Rebecca standing with Sugarloaf Mountain in the distance

It was at this point that we made the decision to go with the 35 mile route. The weather was great, legs were feeling good, so we pressed on. The main difference between the two loops is that the 25 mile loop goes to the foot of the mountain and then goes back toward Poolesville, while the 35 miles route goes around the mountain. So off we went around Sugarloaf. Though we didn't climb the mountain, there were some short steep climbs, along with a lot of rollers. Very few flat spots. The only negative came several times throughout the 2nd half of the ride as some darker clouds began forming and dropped some rain on us. This happened about 3 times, with only one of them dropping true rain. The others were short segments with some mist/light rain. In each case though, the rain ended without causing any issues. Our little detour in the beginning took us a few extra miles, so when it was all said and done, we had clicked away 41 miles. Not bad!

Then Saturday, July 4th rolled around. The paced changed on Saturday form cycling to housework. Fun, I know. What is more American than working in the yard? In this case, we had to take care of some items we had put off for too long. We cleaned our house top to bottom, and even dusted (fun again, I know). But then came the real fun: trimming the hedges! No really, it was fun! There is something fulfilling about chopping things down. In this case, the front of our house needed some TLC bad. The hedges were overgrown, covering much of the staircase, and several trees branching out to the house. It all needed to be cut back. So I leave you with these before and after pictures.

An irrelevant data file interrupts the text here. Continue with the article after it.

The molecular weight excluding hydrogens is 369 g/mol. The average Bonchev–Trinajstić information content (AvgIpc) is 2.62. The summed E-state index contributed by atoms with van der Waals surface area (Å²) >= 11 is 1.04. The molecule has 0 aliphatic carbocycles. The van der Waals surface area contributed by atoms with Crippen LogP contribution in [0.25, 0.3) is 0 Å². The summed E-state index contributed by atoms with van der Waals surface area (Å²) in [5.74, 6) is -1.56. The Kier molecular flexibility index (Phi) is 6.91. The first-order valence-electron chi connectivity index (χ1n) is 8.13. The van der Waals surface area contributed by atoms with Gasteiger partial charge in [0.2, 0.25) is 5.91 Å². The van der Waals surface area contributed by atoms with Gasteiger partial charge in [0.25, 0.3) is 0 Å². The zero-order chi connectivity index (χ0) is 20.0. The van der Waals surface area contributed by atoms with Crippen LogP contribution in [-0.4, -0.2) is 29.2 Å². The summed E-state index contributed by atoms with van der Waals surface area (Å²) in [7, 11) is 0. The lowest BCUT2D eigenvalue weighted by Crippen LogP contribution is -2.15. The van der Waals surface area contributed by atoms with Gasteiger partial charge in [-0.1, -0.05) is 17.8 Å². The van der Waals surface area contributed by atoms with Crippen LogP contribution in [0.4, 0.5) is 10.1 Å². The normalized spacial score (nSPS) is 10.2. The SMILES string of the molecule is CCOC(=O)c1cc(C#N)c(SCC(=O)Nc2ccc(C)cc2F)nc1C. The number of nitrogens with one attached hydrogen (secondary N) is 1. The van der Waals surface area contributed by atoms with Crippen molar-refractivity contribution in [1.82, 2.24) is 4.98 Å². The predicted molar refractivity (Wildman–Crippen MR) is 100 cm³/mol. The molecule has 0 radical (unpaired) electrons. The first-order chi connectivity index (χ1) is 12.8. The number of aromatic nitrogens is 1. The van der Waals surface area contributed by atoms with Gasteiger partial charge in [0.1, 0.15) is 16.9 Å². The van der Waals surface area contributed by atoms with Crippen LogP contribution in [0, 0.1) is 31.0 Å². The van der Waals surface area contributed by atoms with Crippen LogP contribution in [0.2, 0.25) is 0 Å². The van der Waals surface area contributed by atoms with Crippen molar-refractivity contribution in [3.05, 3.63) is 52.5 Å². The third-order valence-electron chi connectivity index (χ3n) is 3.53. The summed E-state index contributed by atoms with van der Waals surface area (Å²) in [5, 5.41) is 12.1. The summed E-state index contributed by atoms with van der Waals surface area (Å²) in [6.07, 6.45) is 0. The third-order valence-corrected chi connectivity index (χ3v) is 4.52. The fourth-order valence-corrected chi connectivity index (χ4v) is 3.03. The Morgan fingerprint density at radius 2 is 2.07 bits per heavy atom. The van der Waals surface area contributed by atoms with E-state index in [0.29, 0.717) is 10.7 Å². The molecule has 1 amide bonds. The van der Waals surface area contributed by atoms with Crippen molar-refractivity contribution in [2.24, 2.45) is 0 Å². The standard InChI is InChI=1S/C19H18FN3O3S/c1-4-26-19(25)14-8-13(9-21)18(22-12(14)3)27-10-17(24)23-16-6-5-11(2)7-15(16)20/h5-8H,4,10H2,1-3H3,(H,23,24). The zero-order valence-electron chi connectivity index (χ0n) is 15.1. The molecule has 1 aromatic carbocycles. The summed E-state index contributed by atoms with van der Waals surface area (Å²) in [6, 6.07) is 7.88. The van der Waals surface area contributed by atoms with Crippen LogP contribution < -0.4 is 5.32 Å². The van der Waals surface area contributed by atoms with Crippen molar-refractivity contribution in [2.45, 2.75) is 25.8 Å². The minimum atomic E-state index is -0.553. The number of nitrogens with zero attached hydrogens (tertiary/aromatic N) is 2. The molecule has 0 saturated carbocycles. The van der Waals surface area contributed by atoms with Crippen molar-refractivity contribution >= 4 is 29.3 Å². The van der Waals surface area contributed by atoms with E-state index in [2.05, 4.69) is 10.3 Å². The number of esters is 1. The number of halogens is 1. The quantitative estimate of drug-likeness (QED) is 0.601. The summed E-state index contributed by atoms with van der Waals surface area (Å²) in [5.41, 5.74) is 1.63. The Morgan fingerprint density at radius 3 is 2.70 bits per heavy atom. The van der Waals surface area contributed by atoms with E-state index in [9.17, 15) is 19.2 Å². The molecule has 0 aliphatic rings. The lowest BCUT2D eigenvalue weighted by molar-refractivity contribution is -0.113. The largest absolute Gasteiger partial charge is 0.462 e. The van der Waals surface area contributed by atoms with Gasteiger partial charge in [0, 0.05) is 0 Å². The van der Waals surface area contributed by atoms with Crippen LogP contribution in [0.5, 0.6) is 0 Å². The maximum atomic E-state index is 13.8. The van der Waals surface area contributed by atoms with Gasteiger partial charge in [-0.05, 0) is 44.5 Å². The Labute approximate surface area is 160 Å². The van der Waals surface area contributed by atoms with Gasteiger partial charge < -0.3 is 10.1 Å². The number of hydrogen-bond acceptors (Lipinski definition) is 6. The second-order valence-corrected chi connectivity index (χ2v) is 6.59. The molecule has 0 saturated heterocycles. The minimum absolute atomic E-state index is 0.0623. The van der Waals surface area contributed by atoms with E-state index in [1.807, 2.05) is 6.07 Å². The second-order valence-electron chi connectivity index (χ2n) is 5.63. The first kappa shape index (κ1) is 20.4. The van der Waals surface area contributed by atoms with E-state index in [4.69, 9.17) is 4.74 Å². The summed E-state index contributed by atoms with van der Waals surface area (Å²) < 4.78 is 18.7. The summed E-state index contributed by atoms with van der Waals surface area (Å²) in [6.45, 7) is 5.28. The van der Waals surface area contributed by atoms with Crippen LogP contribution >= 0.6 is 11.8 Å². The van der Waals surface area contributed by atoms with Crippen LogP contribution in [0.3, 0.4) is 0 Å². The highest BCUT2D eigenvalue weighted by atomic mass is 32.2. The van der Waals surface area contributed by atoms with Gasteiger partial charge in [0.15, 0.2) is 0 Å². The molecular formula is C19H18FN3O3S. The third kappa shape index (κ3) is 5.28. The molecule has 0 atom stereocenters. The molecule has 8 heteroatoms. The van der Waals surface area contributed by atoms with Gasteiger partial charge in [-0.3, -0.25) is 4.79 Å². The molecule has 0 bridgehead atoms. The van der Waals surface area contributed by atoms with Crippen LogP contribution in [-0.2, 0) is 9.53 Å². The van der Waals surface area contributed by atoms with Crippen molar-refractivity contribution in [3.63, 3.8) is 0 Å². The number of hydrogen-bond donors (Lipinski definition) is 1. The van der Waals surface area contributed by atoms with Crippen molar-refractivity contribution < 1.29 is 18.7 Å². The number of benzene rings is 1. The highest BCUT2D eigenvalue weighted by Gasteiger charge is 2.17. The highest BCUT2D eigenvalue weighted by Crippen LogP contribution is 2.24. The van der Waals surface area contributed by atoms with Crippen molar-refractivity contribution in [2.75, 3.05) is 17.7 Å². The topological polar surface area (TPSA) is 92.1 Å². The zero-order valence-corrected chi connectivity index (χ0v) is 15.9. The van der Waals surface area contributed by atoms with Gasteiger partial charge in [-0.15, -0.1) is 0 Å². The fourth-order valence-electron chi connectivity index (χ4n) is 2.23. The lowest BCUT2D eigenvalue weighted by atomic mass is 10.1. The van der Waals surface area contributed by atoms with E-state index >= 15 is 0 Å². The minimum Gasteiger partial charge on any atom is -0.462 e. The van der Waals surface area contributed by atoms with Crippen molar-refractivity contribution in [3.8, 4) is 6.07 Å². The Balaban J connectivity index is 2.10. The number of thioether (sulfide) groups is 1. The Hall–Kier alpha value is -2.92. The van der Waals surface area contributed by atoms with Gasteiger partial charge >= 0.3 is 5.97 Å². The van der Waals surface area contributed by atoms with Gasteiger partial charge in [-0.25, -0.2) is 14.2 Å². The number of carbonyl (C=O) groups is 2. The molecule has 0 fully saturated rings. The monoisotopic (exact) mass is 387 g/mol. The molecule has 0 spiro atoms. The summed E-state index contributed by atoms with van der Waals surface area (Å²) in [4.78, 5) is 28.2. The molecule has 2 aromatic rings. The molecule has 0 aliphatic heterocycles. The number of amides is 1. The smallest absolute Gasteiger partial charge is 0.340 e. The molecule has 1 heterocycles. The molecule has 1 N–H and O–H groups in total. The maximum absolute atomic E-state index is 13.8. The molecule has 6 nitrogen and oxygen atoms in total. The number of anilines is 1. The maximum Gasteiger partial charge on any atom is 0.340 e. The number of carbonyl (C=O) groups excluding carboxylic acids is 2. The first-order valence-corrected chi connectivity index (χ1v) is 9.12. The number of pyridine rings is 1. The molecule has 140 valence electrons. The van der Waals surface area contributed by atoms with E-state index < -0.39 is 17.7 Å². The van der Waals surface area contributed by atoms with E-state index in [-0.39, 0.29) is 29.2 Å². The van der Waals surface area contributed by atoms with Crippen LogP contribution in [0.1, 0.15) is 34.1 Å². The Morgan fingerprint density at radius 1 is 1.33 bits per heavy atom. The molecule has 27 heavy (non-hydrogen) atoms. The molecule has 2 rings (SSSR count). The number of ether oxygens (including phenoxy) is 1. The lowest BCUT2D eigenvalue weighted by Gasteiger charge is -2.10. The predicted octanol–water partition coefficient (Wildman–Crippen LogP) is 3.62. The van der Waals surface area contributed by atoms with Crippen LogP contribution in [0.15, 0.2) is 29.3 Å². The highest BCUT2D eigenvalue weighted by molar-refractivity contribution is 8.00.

Hopefully you can tell the difference...the 8 trash bags of leaves say it made a difference! Saturday night was obviously the 4th. With no specific plans for the first time in years, we stayed home and opted to watch the fireworks on tv. Instead, we were surprised (but first scared to death) with fireworks IN our neighborhood. With so many of those fireworks vendors all over the place, apparently people actually do buy them! So we started hearing all these loud noises and eventually, went outside to try and get a better view. We were able to watch quite a few quality ones go off. And then again, a few hours later, our neighbors decided on an encore, which scared the living bejesus out of me. But in the end, it was cool to be able to watch from home.

And last, but not least came Sunday. Let me just say that housework can be just as physically demanding as regular training. After all the squating, bending, stretching, and lifting, my hamstrings were sore! It felt like I had just done a speed workout at the track. Anyways, back to Sunday's activities. Among other things, we continued our quest of accomplishing as many housework projects as possible. While I won't list them all, I'm going to show the ones that look like they were worth the effort. Sunday early afternoon was spent on the back yard project: Landscaping. On Saturday, we bought some stones and some small garden border fencing, along with some mulch for the back yard. I spent a good few hours digging the holes for the stones and getting them the fit right, while Rebecca worked on the mulching in the corner, as well as along the side of house (not pictured). Below is the final result in the back yard, as viewed from the deck.

And last but certainly not least, my bike got a bath. It was long overdue. After many long rides over the past several months, including the Air Force Classic which began in rainy/sloppy conditions, my bike was crying for a cleaning. So I finally got around to it. Much better!

So that's it! What a weekend! Hope everyone had a happy 4th!